Meet the Members: Joy Don Baker and Terri Goodman

“For our readers we want to share enjoyment, writing, and learning through meaningful stories about diverse nursing characters.”

— Joy Don Baker

Members of the Writers’ League since 2017, Joy Don and Terri live in the DFW area.

Scribe: In what genre(s) do you write?

Joy Don Baker & Terri Goodman: We write women’s fiction and nonfiction. We have recently written nonfiction on the “A, B, & Cs of Author Partnering.

Scribe: What author would you most like to have a drink with, and what’s the first question you would ask them?

JDB: Penny C. Sansevieri. I’d ask: What are the top three marketing strategies you recommend to authors?
TG: I would have a drink with Anne Rivers Siddons. I would ask: What’s your secret for engaging your readers?

Scribe: If you were stranded on a deserted island, what book would you want to have with you to keep you sane?

JDB: Julia Cameron’s The Artist Way.
TG: Harper Lee’s To Kill a Mockingbird.

Scribe: What have you learned from your association with the Writers’ League?

JDB: There are wonderful speakers and often I can take advantage of the online opportunities.
TG: Through [WLT’s] resources, we’ve both improved our craft.

Scribe: Where do you see your writing taking you (or you taking it) in the future?

JDB: For our readers we want to share enjoyment, writing, and learning through meaningful stories about diverse nursing characters.
TG: I want us to develop a community of readers interested in the lives of our characters.

Scribe: Here at the Writers’ League, we love sharing book recommendations. What’s one Texas-related book that has come out within the past year that you couldn’t put down?

JDB: K. Wendt’s Emma’s Journey. An intriguing romance that is kicked off by the death of her friend and mentor.
TG: N. Brown’s The Arrival. A turn of the century historical fiction taking place in Galveston, TX.

Scribe: Is there anything else about you that you would like to share with the world? An opportunity for blatant self-promotion! 

 

JDB & TG: Joy Don Baker and Terri Goodman were nursing students in the ’70s like the characters in their books. They are both published authors in professional nursing literature. They met in the ’80s and have remained friends for years. Both authors reside in the Dallas/Fort Worth Metroplex where Baker is a Clinical Professor in the graduate nursing program at The University of Texas in Arlington, and Goodman is self-employed as an Approved Provider of continuing nursing education.

Frannie, Robin, Katie, and Leslie represent the rich diversity found among nurses. Follow the Nurseketeers as they move through nursing school and into their careers. Check out our website at https://www.bakergoodman.com/

Thank you, Joy Don and Terri!

If you’re a Writers’ League member and you’d be interested in being interviewed for our Meet the Members feature, email us at member@writersleague.org for more information. It’s a great way for other members to get to know you and for you to share a bit about what you’re working on!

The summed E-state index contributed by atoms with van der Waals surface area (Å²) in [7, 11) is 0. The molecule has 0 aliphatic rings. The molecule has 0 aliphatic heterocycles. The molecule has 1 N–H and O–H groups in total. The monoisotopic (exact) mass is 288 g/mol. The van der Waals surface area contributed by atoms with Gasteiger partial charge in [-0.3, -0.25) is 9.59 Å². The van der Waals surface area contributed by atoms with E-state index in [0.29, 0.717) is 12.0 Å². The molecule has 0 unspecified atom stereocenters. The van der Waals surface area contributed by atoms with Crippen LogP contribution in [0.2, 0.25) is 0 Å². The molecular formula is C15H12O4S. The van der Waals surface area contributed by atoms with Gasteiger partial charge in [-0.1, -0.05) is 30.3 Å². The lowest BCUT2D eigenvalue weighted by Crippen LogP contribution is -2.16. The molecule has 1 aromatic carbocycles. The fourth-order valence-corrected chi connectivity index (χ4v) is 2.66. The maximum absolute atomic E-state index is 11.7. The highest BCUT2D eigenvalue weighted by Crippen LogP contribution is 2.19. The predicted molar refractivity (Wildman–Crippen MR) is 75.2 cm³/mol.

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Meet the Members: Amy Brazda

“I have been a member [of WLT] for just a few days, but I know I will be given many opportunities to learn, grow, and share as a writer, and I very much look forward to all three!”

— Amy Brazda

A member of the Writers’ League since June 2019, Amy lives in Houston, TX.

Scribe: In what genre(s) do you write?

Amy Brazda: I write books for kids, aged 3-9.

Scribe: What author would you most like to have a drink with, and what’s the first question you would ask them?

AB: I would like to have a drink with Wes Moore, and I would ask him how he felt about another man bearing his identical name, yet having the experience of a life totally different from his. The Other Wes Moore is a fantastic read, and I could not put it down. I have wanted to meet him since I saw him give an emotional and sincere presentation to high schoolers here in Houston.

Scribe: If you were stranded on a deserted island, what book would you want to have with you to keep you sane?

AB: If I was stranded I would seek humor so I would want my fave all-time book of poetry by Shel Silverstein, Where the Sidewalk Ends, to help me survive.

Scribe: What have you learned from your association with the Writers’ League?

AB: I have been a member for just a few days, but I know I will be given many opportunities to learn, grow, and share as a writer, and I very much look forward to all three! I am a “people” person, so I hope to make many new friends who share my same love of writing and allowing readers of our books much happiness, whichever genre they write!

Scribe: Where do you see your writing taking you (or you taking it) in the future?

AB: I am looking forward to doing my own kind of marketing! I love getting out into the community, not sharing this book in big stores or social media, but meeting people, especially kids! (I don’t even want to do large-scale PowerPoint presentations.) For school visits I will get down in reading circles with small classes and read so I can connect with the kids! Since the book is about my puppy, I have already met the nicest pet store, groomers, and pet store owners who love dogs and want me to share my book in their small business stores, which I want to promote! I hope the poetry I wrote as the text of the book inspires others to write poetry, which I have always loved.

Scribe: Here at the Writers’ League, we love sharing book recommendations. What’s one Texas-related book that has come out within the past year that you couldn’t put down?

AB: It did not come out in the last year, but in light of his passing I loved, loved the book George Bush wrote — All the Best, George Bush: My Life in Letters and Other Writings. It shows the power of the written word, especially in our electronic world!